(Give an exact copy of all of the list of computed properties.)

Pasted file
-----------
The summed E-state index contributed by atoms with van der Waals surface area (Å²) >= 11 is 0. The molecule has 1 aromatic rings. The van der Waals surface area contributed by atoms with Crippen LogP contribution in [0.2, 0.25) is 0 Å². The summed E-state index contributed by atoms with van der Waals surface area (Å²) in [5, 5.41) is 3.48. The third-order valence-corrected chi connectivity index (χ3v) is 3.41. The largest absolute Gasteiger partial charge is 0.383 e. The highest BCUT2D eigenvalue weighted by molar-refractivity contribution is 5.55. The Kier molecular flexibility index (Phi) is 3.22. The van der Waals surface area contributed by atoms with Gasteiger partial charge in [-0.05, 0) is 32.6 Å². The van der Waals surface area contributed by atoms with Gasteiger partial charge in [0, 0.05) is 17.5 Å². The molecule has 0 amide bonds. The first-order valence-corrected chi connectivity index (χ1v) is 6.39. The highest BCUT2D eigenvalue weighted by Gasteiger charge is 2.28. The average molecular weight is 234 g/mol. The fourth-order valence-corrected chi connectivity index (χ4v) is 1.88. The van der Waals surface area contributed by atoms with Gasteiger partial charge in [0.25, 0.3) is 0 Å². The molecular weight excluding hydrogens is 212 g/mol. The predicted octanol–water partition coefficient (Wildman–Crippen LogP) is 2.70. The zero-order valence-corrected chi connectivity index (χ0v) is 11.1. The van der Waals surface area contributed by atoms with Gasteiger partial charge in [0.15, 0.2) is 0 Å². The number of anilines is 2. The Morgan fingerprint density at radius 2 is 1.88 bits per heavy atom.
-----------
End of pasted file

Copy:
The summed E-state index contributed by atoms with van der Waals surface area (Å²) >= 11 is 0. The molecule has 1 aromatic rings. The van der Waals surface area contributed by atoms with Crippen LogP contribution in [0.2, 0.25) is 0 Å². The summed E-state index contributed by atoms with van der Waals surface area (Å²) in [5, 5.41) is 3.48. The third-order valence-corrected chi connectivity index (χ3v) is 3.41. The largest absolute Gasteiger partial charge is 0.383 e. The highest BCUT2D eigenvalue weighted by molar-refractivity contribution is 5.55. The Kier molecular flexibility index (Phi) is 3.22. The van der Waals surface area contributed by atoms with Gasteiger partial charge in [-0.05, 0) is 32.6 Å². The van der Waals surface area contributed by atoms with Gasteiger partial charge in [0, 0.05) is 17.5 Å². The molecule has 0 amide bonds. The first-order valence-corrected chi connectivity index (χ1v) is 6.39. The highest BCUT2D eigenvalue weighted by Gasteiger charge is 2.28. The average molecular weight is 234 g/mol. The fourth-order valence-corrected chi connectivity index (χ4v) is 1.88. The van der Waals surface area contributed by atoms with Gasteiger partial charge in [0.25, 0.3) is 0 Å². The molecular weight excluding hydrogens is 212 g/mol. The predicted octanol–water partition coefficient (Wildman–Crippen LogP) is 2.70. The zero-order valence-corrected chi connectivity index (χ0v) is 11.1. The van der Waals surface area contributed by atoms with Gasteiger partial charge in [0.15, 0.2) is 0 Å². The number of anilines is 2. The Morgan fingerprint density at radius 2 is 1.88 bits per heavy atom.